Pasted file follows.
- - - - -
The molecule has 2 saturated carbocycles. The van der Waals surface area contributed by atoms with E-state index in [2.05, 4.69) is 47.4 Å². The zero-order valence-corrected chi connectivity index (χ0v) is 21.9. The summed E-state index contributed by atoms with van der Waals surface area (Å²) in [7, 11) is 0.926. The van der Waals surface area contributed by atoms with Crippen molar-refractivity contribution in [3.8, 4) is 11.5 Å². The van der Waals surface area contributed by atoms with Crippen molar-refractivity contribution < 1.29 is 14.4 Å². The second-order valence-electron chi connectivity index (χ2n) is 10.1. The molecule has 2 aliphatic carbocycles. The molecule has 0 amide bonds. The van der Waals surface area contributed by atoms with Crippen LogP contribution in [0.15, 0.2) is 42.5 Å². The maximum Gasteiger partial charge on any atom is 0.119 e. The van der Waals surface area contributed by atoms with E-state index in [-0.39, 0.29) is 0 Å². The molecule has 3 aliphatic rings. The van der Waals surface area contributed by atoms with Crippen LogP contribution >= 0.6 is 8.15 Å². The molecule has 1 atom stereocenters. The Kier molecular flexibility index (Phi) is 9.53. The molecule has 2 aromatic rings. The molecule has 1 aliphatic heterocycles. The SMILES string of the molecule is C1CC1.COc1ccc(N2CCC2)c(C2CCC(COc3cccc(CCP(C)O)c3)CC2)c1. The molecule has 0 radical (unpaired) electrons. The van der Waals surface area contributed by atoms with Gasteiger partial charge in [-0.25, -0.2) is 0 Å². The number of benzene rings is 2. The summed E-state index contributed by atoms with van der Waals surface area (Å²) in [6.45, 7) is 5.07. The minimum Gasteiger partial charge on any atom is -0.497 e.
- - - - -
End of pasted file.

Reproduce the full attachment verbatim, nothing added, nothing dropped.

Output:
The molecule has 2 saturated carbocycles. The van der Waals surface area contributed by atoms with E-state index in [2.05, 4.69) is 47.4 Å². The zero-order valence-corrected chi connectivity index (χ0v) is 21.9. The summed E-state index contributed by atoms with van der Waals surface area (Å²) in [7, 11) is 0.926. The van der Waals surface area contributed by atoms with Crippen molar-refractivity contribution in [3.8, 4) is 11.5 Å². The van der Waals surface area contributed by atoms with Crippen molar-refractivity contribution < 1.29 is 14.4 Å². The second-order valence-electron chi connectivity index (χ2n) is 10.1. The molecule has 2 aliphatic carbocycles. The molecule has 0 amide bonds. The van der Waals surface area contributed by atoms with Crippen LogP contribution in [0.15, 0.2) is 42.5 Å². The maximum Gasteiger partial charge on any atom is 0.119 e. The van der Waals surface area contributed by atoms with E-state index in [-0.39, 0.29) is 0 Å². The molecule has 3 aliphatic rings. The van der Waals surface area contributed by atoms with Crippen LogP contribution >= 0.6 is 8.15 Å². The molecule has 1 atom stereocenters. The Kier molecular flexibility index (Phi) is 9.53. The molecule has 2 aromatic rings. The molecule has 1 aliphatic heterocycles. The SMILES string of the molecule is C1CC1.COc1ccc(N2CCC2)c(C2CCC(COc3cccc(CCP(C)O)c3)CC2)c1. The molecule has 0 radical (unpaired) electrons. The van der Waals surface area contributed by atoms with Gasteiger partial charge in [-0.25, -0.2) is 0 Å². The number of benzene rings is 2. The summed E-state index contributed by atoms with van der Waals surface area (Å²) in [6.45, 7) is 5.07. The minimum Gasteiger partial charge on any atom is -0.497 e.